From Raleigh, North Carolina, USA:
Is it unusual for a person with type 1.5 or LADA diabetes to be able to achieve control through diet and exercise for over five and a half years? My initial A1c was 9.9 with a blood sugar of 297 mg/dl [16.5 mmol/L] in 2001, over five years ago. My latest A1c was 6.7. Previous ones, over the last two years, have been 6.1, 6.3, and 6.5 so the control is slipping, though I have relaxed in my eating and exercising habits more than I should have. My fasting blood sugars now usually range from 120 mg/dl [6.7 mmol/L] to 150 mg/d. [8.3 mmol/L], although before dinner and after exercising, I will be anywhere from 70 mg/dl [3.9 mmol/L] to 100 mg/dl [5.6 mmol/L]. I am due to go back for a follow-up in December and feel I will probably need to add some type of medication to my regimen to try and get my A1c back under 6.5 and preferably under 6.
I have read many places that most patients with LADA should be started on insulin therapy, but there is no real proof that this really rests or protects the beta cells. There is obvious great expense, difficulty, and risk of hypoglycemia with the initiation of insulin therapy, though I don't know if I would be started with just Lantus or just NovoLog with meals.
I have also read differing opinions that Actos may be appropriate as well due to its apparent anti-inflammatory properties and potential protection of the remaining beta cells. Will the newer drugs such as Januvia be appropriate or helpful for patient with LADA who is still producing significant amounts of insulin? Would metformin or acarbose be appropriate?
Have there been any recent studies that have proven the best treatment for LADA patients? I read of one that was comparing Actos with a glyburide and adding metformin or acarbose if the initial glycemic goal of an A1c under 7.0 was achieved. The study is being done by University of Washington Seattle Institute for Biomedical and Clinical Research and GlaxoSmithKline entitled "Preferred Treatment of Type 1.5 Diabetes." This study did not mention the use of insulin and I don't know if any results have been published.
It sounds as if you are a well informed person about this form of diabetes. I agree with you that there is definitive information regarding the best way to treat LADA. It is really the A1c that guides care for these patients at present. It is also true that insulin may have some hypothetical benefit by resting the beta cells and making them less subject to immune system destruction. It is also true that work done in patients with type 2 diabetes suggest that drugs like Actos and Avandia have suggested beta cell preservation. Actos and metformin both have the ability to improve insulin sensitivity. This makes hypoglycemia less likely. Metformin was also used in the diabetes prevention study in the U.S. Although this is not diabetes prevention, it is preservation of function. I think a trial to look at the best form of therapy is a great idea. Sulfonylurea therapy or insulin in this setting is more problematic because of the risk of hypoglycemia. Without medications, you clearly are still able to make insulin. In conjunction with your doctor, you may want to give more consideration to a trial of metformin or a TZD (Actos or Avandia) as a means of normalizing the A1c. Metformin may be easier to use, less weight gain, cheaper, and without hypoglycemia, compared to the TZDs.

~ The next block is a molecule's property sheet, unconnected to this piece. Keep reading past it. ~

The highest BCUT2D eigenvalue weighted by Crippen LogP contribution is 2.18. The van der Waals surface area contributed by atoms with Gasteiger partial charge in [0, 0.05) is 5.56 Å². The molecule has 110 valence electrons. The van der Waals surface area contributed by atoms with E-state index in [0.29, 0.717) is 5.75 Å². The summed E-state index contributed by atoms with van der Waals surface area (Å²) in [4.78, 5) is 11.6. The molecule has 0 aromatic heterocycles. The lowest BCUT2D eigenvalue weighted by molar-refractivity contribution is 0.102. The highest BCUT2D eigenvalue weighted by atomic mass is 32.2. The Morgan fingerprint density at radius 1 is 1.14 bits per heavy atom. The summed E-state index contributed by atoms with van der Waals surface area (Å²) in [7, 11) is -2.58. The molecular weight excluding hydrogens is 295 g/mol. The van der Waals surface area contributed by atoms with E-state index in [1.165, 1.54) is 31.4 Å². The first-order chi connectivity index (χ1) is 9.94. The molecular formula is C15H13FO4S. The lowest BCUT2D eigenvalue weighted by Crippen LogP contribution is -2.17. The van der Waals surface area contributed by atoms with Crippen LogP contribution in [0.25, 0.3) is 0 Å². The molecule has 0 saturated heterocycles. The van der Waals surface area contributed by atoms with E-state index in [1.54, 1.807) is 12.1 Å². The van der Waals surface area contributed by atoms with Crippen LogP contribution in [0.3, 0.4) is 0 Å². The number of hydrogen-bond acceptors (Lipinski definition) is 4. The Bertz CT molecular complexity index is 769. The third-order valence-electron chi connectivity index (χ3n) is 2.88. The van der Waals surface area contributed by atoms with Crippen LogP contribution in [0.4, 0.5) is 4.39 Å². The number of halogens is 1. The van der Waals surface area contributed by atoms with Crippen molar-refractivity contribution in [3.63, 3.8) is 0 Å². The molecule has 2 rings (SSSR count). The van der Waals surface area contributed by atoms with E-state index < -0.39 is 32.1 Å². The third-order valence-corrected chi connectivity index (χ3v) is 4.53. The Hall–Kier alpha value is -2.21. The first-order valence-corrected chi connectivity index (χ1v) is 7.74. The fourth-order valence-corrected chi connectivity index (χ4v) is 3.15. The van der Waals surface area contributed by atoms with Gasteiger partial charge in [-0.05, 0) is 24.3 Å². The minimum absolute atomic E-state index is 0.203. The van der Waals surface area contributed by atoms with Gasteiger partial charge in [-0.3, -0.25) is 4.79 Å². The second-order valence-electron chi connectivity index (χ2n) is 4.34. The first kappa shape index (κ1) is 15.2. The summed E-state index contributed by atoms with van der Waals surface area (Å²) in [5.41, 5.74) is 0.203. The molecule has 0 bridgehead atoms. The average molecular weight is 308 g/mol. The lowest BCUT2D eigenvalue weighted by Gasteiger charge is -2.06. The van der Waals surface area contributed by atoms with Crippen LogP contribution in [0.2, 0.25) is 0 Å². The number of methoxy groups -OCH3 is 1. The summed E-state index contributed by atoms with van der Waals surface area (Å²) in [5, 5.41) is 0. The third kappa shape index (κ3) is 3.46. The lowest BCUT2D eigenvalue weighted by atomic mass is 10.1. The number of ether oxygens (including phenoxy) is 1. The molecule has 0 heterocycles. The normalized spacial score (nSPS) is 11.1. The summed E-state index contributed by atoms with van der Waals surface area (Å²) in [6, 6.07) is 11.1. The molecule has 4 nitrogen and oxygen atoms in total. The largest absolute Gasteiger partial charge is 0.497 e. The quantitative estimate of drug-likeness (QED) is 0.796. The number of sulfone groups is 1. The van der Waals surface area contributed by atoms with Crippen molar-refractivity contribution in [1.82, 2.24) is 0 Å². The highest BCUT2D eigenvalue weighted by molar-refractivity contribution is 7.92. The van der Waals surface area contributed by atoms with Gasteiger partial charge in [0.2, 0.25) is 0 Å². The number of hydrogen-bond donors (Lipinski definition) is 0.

Last Updated: Tuesday April 06, 2010 15:10:10
This Internet site provides information of a general nature and is designed for educational purposes only. If you have any concerns about your own health or the health of your child, you should always consult with a physician or other health care professional.
This site is published by T-1 Today, Inc. (d/b/a Children with Diabetes), a 501c3 not-for-profit organization, which is responsible for its contents.
© Children with Diabetes, Inc. 1995-2015. Comments and Feedback.